Attention should also be paid to electrically disconnect the rudder shaft from the rest of the ship. This is independent of the shaft material used. Connection to other materials will lead to a galvanic reaction and potential loss of material of the shaft. Please read our electrolysis section carefully. 


We can produce your rudder stock in the following five materials. Background information about these materials can be read on our materials page.

  • Aluminium AlMgSi1 (EN 6082)
  • Aluminium AlZnMgCu1,5 (EN 7075)
  • Stainless steel aisi 316 ( 1.4401 )
  • Stainless steel aisi 329 ( 1.4460 )
  • Stainless steel aisi 630 ( 1.4542 )

The spokes on a rudder shaft transmit the steering torque to the rudder blade. A stiff construction is therefore essential for a strong rudder blade.  Mostly the spokes are welded to the rudder shaft. Some people think the welding process is weakening the rudder shaft significantly. This is only true when too much heat is driven into the material. This heat could distort the original metal mixture. So it is essential to use MIG welding, a modern welding process that only heats the material very locally without disturbing the original shaft material. Various test done in the past and over 10.000 welded rudder stocks in use all over the world prove that the welding process, if done correctly, the weakening of the shaft can be neglected. It is also important to put the top spoke not too close to the critical point of the shaft. The critical point of a rudder shaft is just below the bottom bearing as the bending torque and side force is the highest on this point.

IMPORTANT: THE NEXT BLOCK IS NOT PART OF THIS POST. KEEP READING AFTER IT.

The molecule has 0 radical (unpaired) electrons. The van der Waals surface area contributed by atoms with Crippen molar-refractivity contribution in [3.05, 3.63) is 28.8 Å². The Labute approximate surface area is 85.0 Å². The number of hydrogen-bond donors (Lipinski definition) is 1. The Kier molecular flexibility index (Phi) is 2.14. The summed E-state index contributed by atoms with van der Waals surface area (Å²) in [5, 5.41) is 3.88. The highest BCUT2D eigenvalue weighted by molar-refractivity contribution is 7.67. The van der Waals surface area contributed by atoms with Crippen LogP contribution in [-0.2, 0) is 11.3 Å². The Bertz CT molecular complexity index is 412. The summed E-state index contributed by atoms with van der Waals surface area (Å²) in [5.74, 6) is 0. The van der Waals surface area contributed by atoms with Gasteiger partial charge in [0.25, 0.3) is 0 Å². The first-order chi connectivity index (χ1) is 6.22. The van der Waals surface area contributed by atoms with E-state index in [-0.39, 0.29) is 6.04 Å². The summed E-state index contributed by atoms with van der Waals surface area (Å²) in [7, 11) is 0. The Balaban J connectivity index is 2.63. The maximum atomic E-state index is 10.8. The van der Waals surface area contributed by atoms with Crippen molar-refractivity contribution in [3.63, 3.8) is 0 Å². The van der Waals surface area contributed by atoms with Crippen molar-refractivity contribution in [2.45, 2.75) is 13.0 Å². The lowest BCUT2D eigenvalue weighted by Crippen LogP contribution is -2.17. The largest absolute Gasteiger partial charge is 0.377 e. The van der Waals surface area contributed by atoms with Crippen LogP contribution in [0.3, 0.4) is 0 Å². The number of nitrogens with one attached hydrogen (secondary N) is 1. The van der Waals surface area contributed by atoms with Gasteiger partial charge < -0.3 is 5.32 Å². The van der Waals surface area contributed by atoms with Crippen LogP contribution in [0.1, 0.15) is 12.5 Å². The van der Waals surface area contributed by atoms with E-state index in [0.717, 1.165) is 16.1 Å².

The spoke design depends on the material of the rudder blade and the way the rudder blade will be made.

Some examples:

Type 1